Australian Gas Light Ready For ‘bittersweet’ Liddell Ending
Diversified engineering firm Delta Group has been awarded the contract for the first stage of closure, decommissioning, and demolition planning for Liddell, Australian Gas Light said on May 7.
For 50 years, the Liddell power station has produced around 8000-gigawatt hours of electricity annually, powering more than one million average Australian family homes.
“Preparing for Liddell’s closure is a bittersweet moment for Australian Gas Light — the station and its people play such an important role in Australia’s energy supply,” said Markus Brokhof, Chief Operating Officer, Australian Gas Light.
“Australia’s future energy needs will be delivered through a combination of technologies — gas, hydrogen, pumped hydro, renewables and firming technologies and industrial developments.”
Australian Gas Light plans to develop the New South Wales site into an energy hub of solar storage systems, grid-scale batteries, and a waste-to-energy facility as part of the company’s commitment to net-zero emissions by 2050.
Delta will help identify specific risks and controls at Liddell for decommissioning, asset salvage, remediation, and demolition.
The engineering contractor worked with Engie Australia in Victoria’s Latrobe Valley on the closure of the Hazelwood power station.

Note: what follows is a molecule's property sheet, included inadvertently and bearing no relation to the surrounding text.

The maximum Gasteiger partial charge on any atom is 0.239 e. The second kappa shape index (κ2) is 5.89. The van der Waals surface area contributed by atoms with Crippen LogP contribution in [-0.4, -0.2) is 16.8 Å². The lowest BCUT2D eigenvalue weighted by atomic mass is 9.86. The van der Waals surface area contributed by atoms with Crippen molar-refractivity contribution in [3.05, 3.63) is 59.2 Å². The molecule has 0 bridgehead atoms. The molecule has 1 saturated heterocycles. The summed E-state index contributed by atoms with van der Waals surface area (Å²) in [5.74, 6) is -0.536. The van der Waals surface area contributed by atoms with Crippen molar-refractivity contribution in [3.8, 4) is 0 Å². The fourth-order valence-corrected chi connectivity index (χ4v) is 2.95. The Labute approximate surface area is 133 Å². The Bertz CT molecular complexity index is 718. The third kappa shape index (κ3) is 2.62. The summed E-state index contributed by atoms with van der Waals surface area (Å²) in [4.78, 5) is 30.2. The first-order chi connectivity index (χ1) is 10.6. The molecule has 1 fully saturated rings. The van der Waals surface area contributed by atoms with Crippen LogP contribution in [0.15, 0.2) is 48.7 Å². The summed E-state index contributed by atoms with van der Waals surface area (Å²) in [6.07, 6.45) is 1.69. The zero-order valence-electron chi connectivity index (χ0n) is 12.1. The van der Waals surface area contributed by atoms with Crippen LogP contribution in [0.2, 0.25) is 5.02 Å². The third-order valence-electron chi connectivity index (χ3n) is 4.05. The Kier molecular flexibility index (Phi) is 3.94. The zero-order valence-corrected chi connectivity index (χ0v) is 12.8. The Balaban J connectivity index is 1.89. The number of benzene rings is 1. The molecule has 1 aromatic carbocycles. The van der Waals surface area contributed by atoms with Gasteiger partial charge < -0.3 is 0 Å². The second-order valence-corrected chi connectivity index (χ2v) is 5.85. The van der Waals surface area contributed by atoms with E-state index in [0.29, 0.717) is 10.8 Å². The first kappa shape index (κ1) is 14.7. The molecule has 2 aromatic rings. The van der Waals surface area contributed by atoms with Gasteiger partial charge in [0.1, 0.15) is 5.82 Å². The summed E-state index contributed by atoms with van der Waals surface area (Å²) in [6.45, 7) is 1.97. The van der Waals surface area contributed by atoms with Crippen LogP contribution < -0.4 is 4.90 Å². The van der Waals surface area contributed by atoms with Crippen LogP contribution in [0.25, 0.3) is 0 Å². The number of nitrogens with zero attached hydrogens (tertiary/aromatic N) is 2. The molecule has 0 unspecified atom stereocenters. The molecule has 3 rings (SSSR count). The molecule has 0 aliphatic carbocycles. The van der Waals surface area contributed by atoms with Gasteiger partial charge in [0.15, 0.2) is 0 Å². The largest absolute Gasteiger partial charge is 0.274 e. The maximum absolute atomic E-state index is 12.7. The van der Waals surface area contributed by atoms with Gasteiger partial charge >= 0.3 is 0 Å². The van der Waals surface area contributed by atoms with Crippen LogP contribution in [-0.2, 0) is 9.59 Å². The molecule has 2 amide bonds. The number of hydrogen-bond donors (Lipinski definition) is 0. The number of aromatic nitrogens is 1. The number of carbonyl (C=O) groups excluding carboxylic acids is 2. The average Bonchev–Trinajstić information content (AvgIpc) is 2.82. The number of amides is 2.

“We hope to bring a variety of skills and experiences to support AGL’s transition program and the Hunter Valley community,” said Jason Simcocks, chief executive, Delta.
The first stage of works will conclude in mid-July 2021.
The first unit at Liddell will close in April 2022. The remaining three units will close in April 2023, supporting energy supply throughout the 2022-23 summer months.
The Morrison and Berejiklian governments are chipping in funding for EnergyAustralia to build a new gas-fired power station in New South Wales to support affordable and reliable power beyond 2023.
As per reports from World Nuclear Association, electricity consumption in Australia has been growing at nearly double the rate of energy use overall. Growth in electricity generation has leveled out over the last decade, driven by price rises due to network costs, and also in 2017, rooftop PV resulted in a 3.1 percent reduction in grid supply.
Electricity generation accounted for 27.5 percent of Australia’s total primary energy supply in 2016-17 and 19.3 percent of final energy consumption.
“Much of the energy exported from Australia is used for generating electricity overseas; three times as much thermal black coal is exported as is used in Australia, and all of the uranium production is exported,” states the report.
“Most of the growth in value-adding manufacturing in the past 30 years has come from industries which are energy- and particularly electricity-intensive. The growth has occurred in Australia because of relatively low electricity prices coupled with high reliability of supply and the proximity of natural resources such as bauxite/alumina.”
(Edited by Vaibhav Vishwanath Pawar and Saptak Datta)